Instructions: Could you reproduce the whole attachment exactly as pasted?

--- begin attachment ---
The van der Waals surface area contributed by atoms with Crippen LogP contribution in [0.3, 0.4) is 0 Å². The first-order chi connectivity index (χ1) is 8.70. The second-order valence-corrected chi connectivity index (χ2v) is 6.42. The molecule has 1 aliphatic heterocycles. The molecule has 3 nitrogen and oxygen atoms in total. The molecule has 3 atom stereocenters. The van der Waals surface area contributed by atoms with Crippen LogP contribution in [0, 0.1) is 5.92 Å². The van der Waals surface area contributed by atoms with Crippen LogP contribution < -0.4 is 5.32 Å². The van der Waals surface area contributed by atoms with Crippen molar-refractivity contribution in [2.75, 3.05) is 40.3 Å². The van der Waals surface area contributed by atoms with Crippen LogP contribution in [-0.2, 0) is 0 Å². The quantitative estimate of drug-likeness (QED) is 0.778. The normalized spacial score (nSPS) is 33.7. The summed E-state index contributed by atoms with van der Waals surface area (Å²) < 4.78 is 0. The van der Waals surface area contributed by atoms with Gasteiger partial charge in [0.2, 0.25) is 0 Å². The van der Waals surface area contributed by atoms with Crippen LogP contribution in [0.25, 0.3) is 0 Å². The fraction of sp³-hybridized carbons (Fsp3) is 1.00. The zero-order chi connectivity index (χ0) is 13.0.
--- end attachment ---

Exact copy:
The van der Waals surface area contributed by atoms with Crippen LogP contribution in [0.3, 0.4) is 0 Å². The first-order chi connectivity index (χ1) is 8.70. The second-order valence-corrected chi connectivity index (χ2v) is 6.42. The molecule has 1 aliphatic heterocycles. The molecule has 3 nitrogen and oxygen atoms in total. The molecule has 3 atom stereocenters. The van der Waals surface area contributed by atoms with Crippen LogP contribution in [0, 0.1) is 5.92 Å². The van der Waals surface area contributed by atoms with Crippen LogP contribution < -0.4 is 5.32 Å². The van der Waals surface area contributed by atoms with Crippen molar-refractivity contribution in [2.75, 3.05) is 40.3 Å². The van der Waals surface area contributed by atoms with Crippen LogP contribution in [-0.2, 0) is 0 Å². The quantitative estimate of drug-likeness (QED) is 0.778. The normalized spacial score (nSPS) is 33.7. The summed E-state index contributed by atoms with van der Waals surface area (Å²) < 4.78 is 0. The van der Waals surface area contributed by atoms with Gasteiger partial charge in [0.2, 0.25) is 0 Å². The van der Waals surface area contributed by atoms with Crippen LogP contribution in [0.25, 0.3) is 0 Å². The fraction of sp³-hybridized carbons (Fsp3) is 1.00. The zero-order chi connectivity index (χ0) is 13.0.